As COVID-19 cases surge in Montana, with the unvaccinated driving dramatic increases in demands on hospitals leading at least one facility to ration care and others to consider it, the state is sending 70 National Guard members to help hospitals around the state.
In a press release Tuesday, Gov. Greg Gianforte's office said the 70 Guard members fill the six formal requests it received over the last week. Previously 10 Guard members volunteered to assist Billings Clinic and seven were assigned to help the state laboratory in Helena last week.
The state reported adding 1,181 new COVID-19 cases Tuesday and 14 deaths over the last week. More than 1,900 Montanans have died since the start of the pandemic and there were 377 people hospitalized statewide Tuesday. Fifty-two percent of the state's eligible population is fully vaccinated.
On Sept. 15 last week, St. Peter's Health in Helena submitted a formal request for 10 Guard members, Billings Clinic made its second request for 10 additional members and St. James Healthcare in Butte asked for six guard members. All those requests were fully filled, the governor's office said in a press release.
On Sept. 17, St. Vincent Healthcare in Billings asked for 10 Guard members and Missoula County requested 24 members; those requests were also fully filled.
And on Sept. 20, Bozeman Health also asked for 10 Guard members; their request was fully filled as well.
“While these Guardsmen will help ease the heavy burden our frontline health workers face, the best long-term solution to this crisis is for Montanans to talk with their doctor or pharmacist and get vaccinated," Gianforte said in a press release Tuesday.
In the release, he again reiterated the state "will not mandate" vaccines, but said they are safe and life-saving. Earlier this year GOP legislators passed a bill that Gianforte signed banning vaccine mandates, making Montana the only state to enact such a measure.
That bill had a provision allowing long-term care facilities to require vaccination if that became a condition of federal funding. That's likely to happen this month after the Biden administration said it would require employees at those facilities to be vaccinated to receive federal money.
The Biden administration has also said it will direct the Occupational Health and Safety Administration to draft an emergency rule requiring employers with more than 100 workers to have those workers be vaccinated or face weekly testing for COVID-19. That conflicts with Montana's law and the state's Republican attorney general has signed a letter with other GOP attorneys general threatening legal action, but earlier this month a legal expert said if the OSHA rule is enacted it would supersede any state law.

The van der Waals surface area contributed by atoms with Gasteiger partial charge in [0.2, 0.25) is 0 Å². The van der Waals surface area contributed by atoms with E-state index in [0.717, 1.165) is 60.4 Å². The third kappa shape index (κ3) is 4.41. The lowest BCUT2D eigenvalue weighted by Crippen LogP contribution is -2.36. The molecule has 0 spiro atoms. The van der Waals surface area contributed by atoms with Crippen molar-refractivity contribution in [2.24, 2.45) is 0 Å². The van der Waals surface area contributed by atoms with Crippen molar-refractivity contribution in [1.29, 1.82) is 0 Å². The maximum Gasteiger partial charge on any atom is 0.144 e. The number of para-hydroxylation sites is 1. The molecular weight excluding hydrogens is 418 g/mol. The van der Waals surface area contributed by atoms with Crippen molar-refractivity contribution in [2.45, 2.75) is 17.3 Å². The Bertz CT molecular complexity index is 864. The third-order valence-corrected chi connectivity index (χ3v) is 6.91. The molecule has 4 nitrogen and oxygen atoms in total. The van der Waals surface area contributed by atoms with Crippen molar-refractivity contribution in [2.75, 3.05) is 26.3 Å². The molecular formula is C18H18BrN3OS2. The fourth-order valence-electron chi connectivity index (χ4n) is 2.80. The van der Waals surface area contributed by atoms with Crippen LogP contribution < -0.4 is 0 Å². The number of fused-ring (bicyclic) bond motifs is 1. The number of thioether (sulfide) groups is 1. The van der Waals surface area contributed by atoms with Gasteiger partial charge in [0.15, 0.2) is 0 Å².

The governor's office said it anticipates more formal requests for Guard resources made by other hospitals and says it has provided hospitals around the state with a COVID-19 response resource guide that has instructions for how to formally request Guard resources.
Gianforte's office also said it's working with Disaster and Emergency Services to secure full reimbursements from FEMA for costs associated with COVID-19 staffing. During a press call last week, Bozeman Health said it had more than 400 openings, which is a factor in driving limitations on hospital capacity.
At a legislative interim meeting last week, state Department of Public Health and Human Services Director Adam Meier said that reimbursement arrangement has driven up staffing costs.
"Right now, for example, FEMA is reimbursing hospitals at 100% of their costs for surge staffing," Meier told a budget committee, adding that while hospitals have to put up the money, they're fully reimbursed.
"So where's the incentive to control costs? ... There's this kind of artificial inflation going on in the market and so we're seeing ... senior level nurses, RNs, etcetera, at $300 an hour, which is kind of the market rate, (a) rate which is incredibly high," Meier said. " ... If you're in one of those positions that aren't getting FEMA reimbursement, you're still having to find a way to pay for that and so it's really driving up operational cost. For CNAs, for example, I think are in the $70-an-hour range is what I think I'm seeing in some of the market rates. Normally I think what we would pay a CNA is probably in the $15- to $20-an-hour range."